The weekend was AWESOME! Not too hot, not to cold. Still a little chilly out some mornings but I just couldn't help myself...I had to get some color in the ground!
This is my view from my computer table...
Last year I put planter boxes outside my front bedroom window! Loooove! And the hostas are starting to pop...I transplanted a few this weekend! Hostas are a great plant...after a few years they are easy to split and share or move around the yard. Just make sure you split them before the leaves start opening up. I usually get mine when they are just starting to poke their little heads up...just take a shovel and dig up a "chunk" of the plant and transplant it...then when the plant fully blooms you can't even tell where you have removed a section of it! I have TONS of hostas and all of them are from a few I planted 10+ years ago...I just keep splitting them. But now I have run out of shady areas and I am going to have to start sharing.
But the biggest fun was planting a few little splashes of color around the storage building I spruced up earlier this year (here).
As I posted earlier, I am trying to keep MOST of my annual plantings in containers (here). As usual I bought WAAAY to many plants and had to stick a few in the ground here and there...but that's normal. Container planting is easy. I am always on the look out for nifty pots...unusual containers or old pots that can be painted. Last year I bought these little copper planters on clearance at Lowes and put them on the side of the storage shed. I didn't plant in them last year since it was so late in the year!
The first thing you need to do with any planter is make sure there is proper drainage...punch or drill at least 3-4 good size holes in the bottom (I used a 1/2" drill bit to drill 4 holes in the bottom each) and then fill the bottom 1-2" with rock. Now you can buy river rock and cover the bottom of all your pots, but that costs money!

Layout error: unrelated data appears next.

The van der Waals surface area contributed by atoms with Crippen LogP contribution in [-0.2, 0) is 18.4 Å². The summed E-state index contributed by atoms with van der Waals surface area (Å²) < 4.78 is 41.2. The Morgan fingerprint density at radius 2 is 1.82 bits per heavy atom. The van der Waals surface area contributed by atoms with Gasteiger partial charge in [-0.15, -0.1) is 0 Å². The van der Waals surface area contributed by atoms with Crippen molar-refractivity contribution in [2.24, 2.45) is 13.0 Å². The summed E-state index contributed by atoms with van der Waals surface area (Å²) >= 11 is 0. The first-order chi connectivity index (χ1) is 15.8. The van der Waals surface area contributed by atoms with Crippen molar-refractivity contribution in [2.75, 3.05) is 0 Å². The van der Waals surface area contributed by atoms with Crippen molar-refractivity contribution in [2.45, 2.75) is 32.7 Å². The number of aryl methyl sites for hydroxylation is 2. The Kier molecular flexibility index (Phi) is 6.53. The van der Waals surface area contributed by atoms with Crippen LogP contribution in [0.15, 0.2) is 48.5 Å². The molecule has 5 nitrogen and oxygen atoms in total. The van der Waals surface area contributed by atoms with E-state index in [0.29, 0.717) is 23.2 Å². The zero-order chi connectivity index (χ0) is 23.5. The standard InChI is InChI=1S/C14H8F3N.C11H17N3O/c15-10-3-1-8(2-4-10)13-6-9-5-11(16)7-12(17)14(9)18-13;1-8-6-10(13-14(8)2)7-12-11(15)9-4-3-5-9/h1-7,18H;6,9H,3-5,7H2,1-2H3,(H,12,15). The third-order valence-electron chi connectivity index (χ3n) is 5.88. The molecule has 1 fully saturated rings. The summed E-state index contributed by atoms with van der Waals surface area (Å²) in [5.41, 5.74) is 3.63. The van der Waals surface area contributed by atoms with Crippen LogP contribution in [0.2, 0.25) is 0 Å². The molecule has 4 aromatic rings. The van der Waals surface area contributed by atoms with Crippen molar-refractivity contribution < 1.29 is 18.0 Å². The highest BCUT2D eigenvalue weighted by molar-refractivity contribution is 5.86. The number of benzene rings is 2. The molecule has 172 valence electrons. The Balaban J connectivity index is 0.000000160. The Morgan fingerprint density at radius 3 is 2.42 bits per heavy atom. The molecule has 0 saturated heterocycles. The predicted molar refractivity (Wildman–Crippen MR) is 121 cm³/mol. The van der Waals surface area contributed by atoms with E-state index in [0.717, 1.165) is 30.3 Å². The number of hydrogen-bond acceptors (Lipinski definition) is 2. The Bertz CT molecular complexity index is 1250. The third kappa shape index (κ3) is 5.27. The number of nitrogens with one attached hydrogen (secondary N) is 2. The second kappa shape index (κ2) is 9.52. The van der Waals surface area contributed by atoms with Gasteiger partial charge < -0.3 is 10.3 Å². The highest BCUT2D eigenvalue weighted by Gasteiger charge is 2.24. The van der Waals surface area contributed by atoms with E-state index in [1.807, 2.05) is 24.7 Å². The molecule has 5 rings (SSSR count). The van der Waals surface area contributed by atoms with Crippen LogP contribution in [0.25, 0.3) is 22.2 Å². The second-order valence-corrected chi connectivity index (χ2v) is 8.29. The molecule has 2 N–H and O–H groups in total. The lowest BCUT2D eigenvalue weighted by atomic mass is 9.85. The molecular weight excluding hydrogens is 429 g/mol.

Most people have that one spot in their yard that seems to grow rocks. This is a great place to hide them...in the bottom of your containers. If you don't have a place in your own yard where rocks grow, check out your neighbors yard! (That's what I did, but I made sure to do it when they weren't home)
Once you have filled the bottom with rocks, add just plain ole' dirt to the container...about 4-5" from the top. Then top it off with a good potting soil mixed with a slow release fertilizers (I LOVE Osmocote!) Using expensive potting soil to fill the entire pot is usually a waste. Most annuals don't root very deep! Then plant your annuals, water well, and wait!
Right now they are just tiny little plants without a lot of POP! But give them a few weeks of sun and daily watering and this place will be popping with color!!!
Here is a little tip...Lowes had marked down a few selections of little annuals because they got "nipped" by frost. The plants weren't dead, they were just a little pathetic looking...but at .50 a six pack verses $1.25 (on sale), they were a great buy and they will perk right up as warmer weather sets in...so don't be afraid to check out the "bargain bins" at your local nursery...you can get some great buys on some plants that with a little TLC will be beautiful in just a few weeks! Also, Memorial Day and Mother's Day week are always great weeks to find sales on flowers...and May is a GREAT month to plant!
Like I said...I just couldn't wait any longer!
Get outside...get your hands dirty! Learning to enjoy gardening is just like anything else...start a tiny bit at a time and learn to enjoy creating beauty around you.